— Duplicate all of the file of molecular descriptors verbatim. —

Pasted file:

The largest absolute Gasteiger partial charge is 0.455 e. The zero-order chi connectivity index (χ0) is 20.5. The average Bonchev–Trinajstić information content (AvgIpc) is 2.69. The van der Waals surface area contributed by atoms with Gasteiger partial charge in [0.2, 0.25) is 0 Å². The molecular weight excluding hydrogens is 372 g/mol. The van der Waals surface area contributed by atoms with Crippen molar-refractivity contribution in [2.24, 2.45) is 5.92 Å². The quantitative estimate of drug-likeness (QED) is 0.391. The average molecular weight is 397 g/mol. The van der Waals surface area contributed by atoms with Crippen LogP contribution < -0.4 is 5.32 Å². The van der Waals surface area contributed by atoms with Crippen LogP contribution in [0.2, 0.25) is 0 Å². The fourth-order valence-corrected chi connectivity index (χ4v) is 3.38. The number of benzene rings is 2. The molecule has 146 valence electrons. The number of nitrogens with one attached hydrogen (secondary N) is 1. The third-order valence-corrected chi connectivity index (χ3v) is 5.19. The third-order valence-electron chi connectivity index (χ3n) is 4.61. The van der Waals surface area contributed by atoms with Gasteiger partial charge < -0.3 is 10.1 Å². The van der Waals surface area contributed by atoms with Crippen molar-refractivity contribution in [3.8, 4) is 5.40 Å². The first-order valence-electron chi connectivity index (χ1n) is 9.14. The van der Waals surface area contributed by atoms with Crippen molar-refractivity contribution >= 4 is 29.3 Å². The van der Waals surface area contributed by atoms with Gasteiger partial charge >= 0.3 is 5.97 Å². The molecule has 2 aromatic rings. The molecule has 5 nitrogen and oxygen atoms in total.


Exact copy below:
The largest absolute Gasteiger partial charge is 0.455 e. The zero-order chi connectivity index (χ0) is 20.5. The average Bonchev–Trinajstić information content (AvgIpc) is 2.69. The van der Waals surface area contributed by atoms with Gasteiger partial charge in [0.2, 0.25) is 0 Å². The molecular weight excluding hydrogens is 372 g/mol. The van der Waals surface area contributed by atoms with Crippen molar-refractivity contribution in [2.24, 2.45) is 5.92 Å². The quantitative estimate of drug-likeness (QED) is 0.391. The average molecular weight is 397 g/mol. The van der Waals surface area contributed by atoms with Crippen LogP contribution < -0.4 is 5.32 Å². The van der Waals surface area contributed by atoms with Crippen LogP contribution in [0.2, 0.25) is 0 Å². The fourth-order valence-corrected chi connectivity index (χ4v) is 3.38. The number of benzene rings is 2. The molecule has 146 valence electrons. The number of nitrogens with one attached hydrogen (secondary N) is 1. The third-order valence-corrected chi connectivity index (χ3v) is 5.19. The third-order valence-electron chi connectivity index (χ3n) is 4.61. The van der Waals surface area contributed by atoms with Gasteiger partial charge < -0.3 is 10.1 Å². The van der Waals surface area contributed by atoms with Crippen molar-refractivity contribution in [3.8, 4) is 5.40 Å². The first-order valence-electron chi connectivity index (χ1n) is 9.14. The van der Waals surface area contributed by atoms with Crippen molar-refractivity contribution >= 4 is 29.3 Å². The van der Waals surface area contributed by atoms with Gasteiger partial charge >= 0.3 is 5.97 Å². The molecule has 2 aromatic rings. The molecule has 5 nitrogen and oxygen atoms in total.